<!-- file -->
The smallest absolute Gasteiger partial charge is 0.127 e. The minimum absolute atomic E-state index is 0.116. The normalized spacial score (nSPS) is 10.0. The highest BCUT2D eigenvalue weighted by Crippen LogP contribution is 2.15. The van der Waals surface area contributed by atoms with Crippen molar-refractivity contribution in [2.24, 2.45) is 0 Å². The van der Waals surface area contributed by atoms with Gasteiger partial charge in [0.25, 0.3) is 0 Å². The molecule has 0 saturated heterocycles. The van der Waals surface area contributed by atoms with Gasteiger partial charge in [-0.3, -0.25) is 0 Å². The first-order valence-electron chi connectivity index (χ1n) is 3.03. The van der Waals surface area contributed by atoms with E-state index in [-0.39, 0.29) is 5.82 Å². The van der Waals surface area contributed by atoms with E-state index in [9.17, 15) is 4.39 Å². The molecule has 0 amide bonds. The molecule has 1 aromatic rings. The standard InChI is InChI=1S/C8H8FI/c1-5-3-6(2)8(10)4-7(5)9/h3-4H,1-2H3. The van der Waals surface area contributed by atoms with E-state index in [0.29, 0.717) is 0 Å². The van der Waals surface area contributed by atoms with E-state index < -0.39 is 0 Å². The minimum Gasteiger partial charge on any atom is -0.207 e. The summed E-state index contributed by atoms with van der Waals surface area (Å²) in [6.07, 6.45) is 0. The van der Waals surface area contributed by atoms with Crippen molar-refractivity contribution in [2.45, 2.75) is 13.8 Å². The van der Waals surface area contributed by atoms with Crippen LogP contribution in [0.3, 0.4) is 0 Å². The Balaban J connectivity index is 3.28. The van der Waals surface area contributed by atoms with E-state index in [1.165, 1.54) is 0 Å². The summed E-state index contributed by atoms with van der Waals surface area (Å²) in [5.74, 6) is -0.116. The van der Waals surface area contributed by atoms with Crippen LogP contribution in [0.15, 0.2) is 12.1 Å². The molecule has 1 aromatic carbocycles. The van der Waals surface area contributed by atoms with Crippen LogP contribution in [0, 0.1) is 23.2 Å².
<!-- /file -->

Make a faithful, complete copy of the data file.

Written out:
The smallest absolute Gasteiger partial charge is 0.127 e. The minimum absolute atomic E-state index is 0.116. The normalized spacial score (nSPS) is 10.0. The highest BCUT2D eigenvalue weighted by Crippen LogP contribution is 2.15. The van der Waals surface area contributed by atoms with Crippen molar-refractivity contribution in [2.24, 2.45) is 0 Å². The van der Waals surface area contributed by atoms with Gasteiger partial charge in [0.25, 0.3) is 0 Å². The molecule has 0 saturated heterocycles. The van der Waals surface area contributed by atoms with Gasteiger partial charge in [-0.3, -0.25) is 0 Å². The first-order valence-electron chi connectivity index (χ1n) is 3.03. The van der Waals surface area contributed by atoms with E-state index in [-0.39, 0.29) is 5.82 Å². The van der Waals surface area contributed by atoms with E-state index in [9.17, 15) is 4.39 Å². The molecule has 0 amide bonds. The molecule has 1 aromatic rings. The standard InChI is InChI=1S/C8H8FI/c1-5-3-6(2)8(10)4-7(5)9/h3-4H,1-2H3. The van der Waals surface area contributed by atoms with E-state index in [0.29, 0.717) is 0 Å². The van der Waals surface area contributed by atoms with E-state index < -0.39 is 0 Å². The minimum Gasteiger partial charge on any atom is -0.207 e. The summed E-state index contributed by atoms with van der Waals surface area (Å²) in [6.07, 6.45) is 0. The van der Waals surface area contributed by atoms with Crippen molar-refractivity contribution in [2.45, 2.75) is 13.8 Å². The van der Waals surface area contributed by atoms with Crippen LogP contribution in [0.3, 0.4) is 0 Å². The Balaban J connectivity index is 3.28. The van der Waals surface area contributed by atoms with E-state index in [1.165, 1.54) is 0 Å². The summed E-state index contributed by atoms with van der Waals surface area (Å²) in [5.74, 6) is -0.116. The van der Waals surface area contributed by atoms with Crippen LogP contribution in [0.15, 0.2) is 12.1 Å². The molecule has 1 aromatic carbocycles. The van der Waals surface area contributed by atoms with Crippen LogP contribution in [0, 0.1) is 23.2 Å².